Harvard has expelled at least 10 students after they reportedly posted “obscene memes” on a private page on Facebook.
According to the Harvard newspaper, Crimson, at least ten students were expelled after they posted obscene memes joking about sexual assault, the Holocaust, paedophilia and child abuse. The group also reportedly wrote racial slurs targeted at minorities.
The ten students were yet to start their freshman year at Harvard. The posts were on a private chat on Facebook. The private chat was created by a group of people who were interested in creating memes that showed more “adult” material than is regularly seen in the “main chat room.”
An incoming freshman also said that some of the students had screen-grabbed the offensive memes and emailed them to the university. The Crimson also mentioned that the university emailed the students in response to their memes in mid-April:
“The Admissions Committee was disappointed to learn that several students in a private group chat for the Class of 2021 were sending messages that contained offensive messages and graphics,” it says. “As we understand you were among the members contributing such material to this chat, we are asking that you submit a statement by tomorrow at noon to explain your contributions and actions for discussion with the Admissions Committee.”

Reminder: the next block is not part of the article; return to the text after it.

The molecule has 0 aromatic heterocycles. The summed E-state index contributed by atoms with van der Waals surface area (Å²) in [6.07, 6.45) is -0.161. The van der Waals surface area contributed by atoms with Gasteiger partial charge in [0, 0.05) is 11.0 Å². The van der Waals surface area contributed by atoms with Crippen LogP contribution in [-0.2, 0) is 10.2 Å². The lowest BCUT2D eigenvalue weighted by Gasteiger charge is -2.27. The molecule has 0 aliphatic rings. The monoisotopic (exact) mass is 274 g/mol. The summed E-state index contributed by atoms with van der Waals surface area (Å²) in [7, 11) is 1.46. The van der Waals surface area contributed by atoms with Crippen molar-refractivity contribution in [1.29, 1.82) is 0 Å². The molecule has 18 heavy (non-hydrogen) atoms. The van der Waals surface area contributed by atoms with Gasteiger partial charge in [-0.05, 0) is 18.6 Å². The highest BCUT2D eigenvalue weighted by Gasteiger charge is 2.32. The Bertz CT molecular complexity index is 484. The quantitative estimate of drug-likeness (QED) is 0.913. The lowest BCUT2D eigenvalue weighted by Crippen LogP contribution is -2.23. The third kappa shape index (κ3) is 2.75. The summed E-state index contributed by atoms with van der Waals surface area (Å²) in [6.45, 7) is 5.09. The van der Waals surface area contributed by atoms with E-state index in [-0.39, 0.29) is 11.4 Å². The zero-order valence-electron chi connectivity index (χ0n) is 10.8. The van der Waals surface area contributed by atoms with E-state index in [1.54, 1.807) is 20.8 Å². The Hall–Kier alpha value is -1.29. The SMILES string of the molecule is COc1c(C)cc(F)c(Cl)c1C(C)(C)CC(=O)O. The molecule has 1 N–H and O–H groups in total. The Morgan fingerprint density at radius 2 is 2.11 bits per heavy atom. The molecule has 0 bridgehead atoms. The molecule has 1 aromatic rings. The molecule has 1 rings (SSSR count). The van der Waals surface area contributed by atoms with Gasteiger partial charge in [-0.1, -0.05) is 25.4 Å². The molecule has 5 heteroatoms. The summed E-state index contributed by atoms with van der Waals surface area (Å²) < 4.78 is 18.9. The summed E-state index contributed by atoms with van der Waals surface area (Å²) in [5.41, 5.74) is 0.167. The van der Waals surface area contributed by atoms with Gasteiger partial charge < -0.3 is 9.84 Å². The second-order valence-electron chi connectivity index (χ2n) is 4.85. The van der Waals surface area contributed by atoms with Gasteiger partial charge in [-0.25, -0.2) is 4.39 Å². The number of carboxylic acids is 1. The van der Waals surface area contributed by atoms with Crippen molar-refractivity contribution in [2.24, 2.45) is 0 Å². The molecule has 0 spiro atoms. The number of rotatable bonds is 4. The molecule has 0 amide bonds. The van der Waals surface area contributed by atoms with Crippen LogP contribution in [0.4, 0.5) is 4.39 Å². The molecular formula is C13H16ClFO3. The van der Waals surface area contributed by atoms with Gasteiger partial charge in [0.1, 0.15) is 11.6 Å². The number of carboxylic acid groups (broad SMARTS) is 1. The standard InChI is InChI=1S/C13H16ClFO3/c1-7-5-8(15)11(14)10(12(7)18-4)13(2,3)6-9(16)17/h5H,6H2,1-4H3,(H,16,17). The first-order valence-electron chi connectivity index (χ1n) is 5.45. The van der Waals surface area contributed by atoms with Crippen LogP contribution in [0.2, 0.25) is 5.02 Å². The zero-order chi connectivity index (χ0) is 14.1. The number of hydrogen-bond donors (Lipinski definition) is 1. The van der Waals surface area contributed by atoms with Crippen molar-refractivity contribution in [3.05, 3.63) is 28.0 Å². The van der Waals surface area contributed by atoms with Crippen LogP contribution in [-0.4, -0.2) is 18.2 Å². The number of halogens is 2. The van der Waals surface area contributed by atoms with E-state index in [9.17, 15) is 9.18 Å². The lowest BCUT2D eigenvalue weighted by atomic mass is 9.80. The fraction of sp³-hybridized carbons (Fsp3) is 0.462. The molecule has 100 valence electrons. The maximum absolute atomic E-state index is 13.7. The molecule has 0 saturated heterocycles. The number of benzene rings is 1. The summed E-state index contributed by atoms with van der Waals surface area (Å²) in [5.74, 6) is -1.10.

Harvard administrators soon discovered the offshoot group, started an investigation and began asking students about how they contributed to the group. A week following the investigation, “at least 10” of the group members had their Harvard admission offers withdrawn. In the Crimson report, a Harvard spokeswoman said that the university “did not comment publicly on the admissions status of individual applications.”
Criticisms of the Decision
Some advocates for free speech have criticized Harvard’s decision, claiming that it was a “draconian” punishment. Professor Alan Dershowitz from Harvard’s Law School, said that their decision to withdraw their admission offers was going too far. According to The Guardian, he said Harvard “intruded too deeply” in students’ private lives, claiming that their communications are protected by laws of free speech.
He claimed that a punishment like this could “affect them for life.”